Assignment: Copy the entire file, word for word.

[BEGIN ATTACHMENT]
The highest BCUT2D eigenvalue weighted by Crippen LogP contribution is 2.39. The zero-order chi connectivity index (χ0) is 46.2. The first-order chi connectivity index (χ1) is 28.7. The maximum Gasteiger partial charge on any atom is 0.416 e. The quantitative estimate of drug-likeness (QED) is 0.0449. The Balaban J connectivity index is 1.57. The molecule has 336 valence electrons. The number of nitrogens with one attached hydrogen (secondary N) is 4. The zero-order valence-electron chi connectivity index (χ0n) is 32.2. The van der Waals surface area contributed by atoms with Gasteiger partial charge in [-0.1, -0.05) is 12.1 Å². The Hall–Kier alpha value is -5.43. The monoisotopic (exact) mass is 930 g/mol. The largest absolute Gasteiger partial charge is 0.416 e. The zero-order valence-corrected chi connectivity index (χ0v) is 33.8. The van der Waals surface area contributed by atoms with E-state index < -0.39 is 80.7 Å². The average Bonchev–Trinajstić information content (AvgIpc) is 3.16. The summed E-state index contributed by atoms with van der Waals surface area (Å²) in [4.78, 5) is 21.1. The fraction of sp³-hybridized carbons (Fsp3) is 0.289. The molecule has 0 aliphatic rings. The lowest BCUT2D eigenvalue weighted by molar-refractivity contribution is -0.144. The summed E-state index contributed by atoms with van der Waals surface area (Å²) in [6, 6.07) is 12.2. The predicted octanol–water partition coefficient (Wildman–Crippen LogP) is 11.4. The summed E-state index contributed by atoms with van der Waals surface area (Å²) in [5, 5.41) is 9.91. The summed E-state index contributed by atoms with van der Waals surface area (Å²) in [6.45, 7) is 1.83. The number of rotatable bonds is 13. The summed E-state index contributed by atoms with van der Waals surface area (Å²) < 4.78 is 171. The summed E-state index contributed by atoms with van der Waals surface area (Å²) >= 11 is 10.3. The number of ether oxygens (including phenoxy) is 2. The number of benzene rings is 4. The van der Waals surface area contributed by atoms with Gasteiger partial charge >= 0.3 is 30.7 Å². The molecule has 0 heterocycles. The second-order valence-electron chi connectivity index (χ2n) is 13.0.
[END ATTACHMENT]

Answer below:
The highest BCUT2D eigenvalue weighted by Crippen LogP contribution is 2.39. The zero-order chi connectivity index (χ0) is 46.2. The first-order chi connectivity index (χ1) is 28.7. The maximum Gasteiger partial charge on any atom is 0.416 e. The quantitative estimate of drug-likeness (QED) is 0.0449. The Balaban J connectivity index is 1.57. The molecule has 336 valence electrons. The number of nitrogens with one attached hydrogen (secondary N) is 4. The zero-order valence-electron chi connectivity index (χ0n) is 32.2. The van der Waals surface area contributed by atoms with Gasteiger partial charge in [-0.1, -0.05) is 12.1 Å². The Hall–Kier alpha value is -5.43. The monoisotopic (exact) mass is 930 g/mol. The largest absolute Gasteiger partial charge is 0.416 e. The zero-order valence-corrected chi connectivity index (χ0v) is 33.8. The van der Waals surface area contributed by atoms with E-state index < -0.39 is 80.7 Å². The average Bonchev–Trinajstić information content (AvgIpc) is 3.16. The summed E-state index contributed by atoms with van der Waals surface area (Å²) in [4.78, 5) is 21.1. The fraction of sp³-hybridized carbons (Fsp3) is 0.289. The molecule has 0 aliphatic rings. The lowest BCUT2D eigenvalue weighted by molar-refractivity contribution is -0.144. The summed E-state index contributed by atoms with van der Waals surface area (Å²) in [6, 6.07) is 12.2. The predicted octanol–water partition coefficient (Wildman–Crippen LogP) is 11.4. The summed E-state index contributed by atoms with van der Waals surface area (Å²) in [5, 5.41) is 9.91. The summed E-state index contributed by atoms with van der Waals surface area (Å²) in [6.45, 7) is 1.83. The number of rotatable bonds is 13. The summed E-state index contributed by atoms with van der Waals surface area (Å²) < 4.78 is 171. The summed E-state index contributed by atoms with van der Waals surface area (Å²) >= 11 is 10.3. The number of ether oxygens (including phenoxy) is 2. The number of benzene rings is 4. The van der Waals surface area contributed by atoms with Gasteiger partial charge >= 0.3 is 30.7 Å². The molecule has 0 heterocycles. The second-order valence-electron chi connectivity index (χ2n) is 13.0.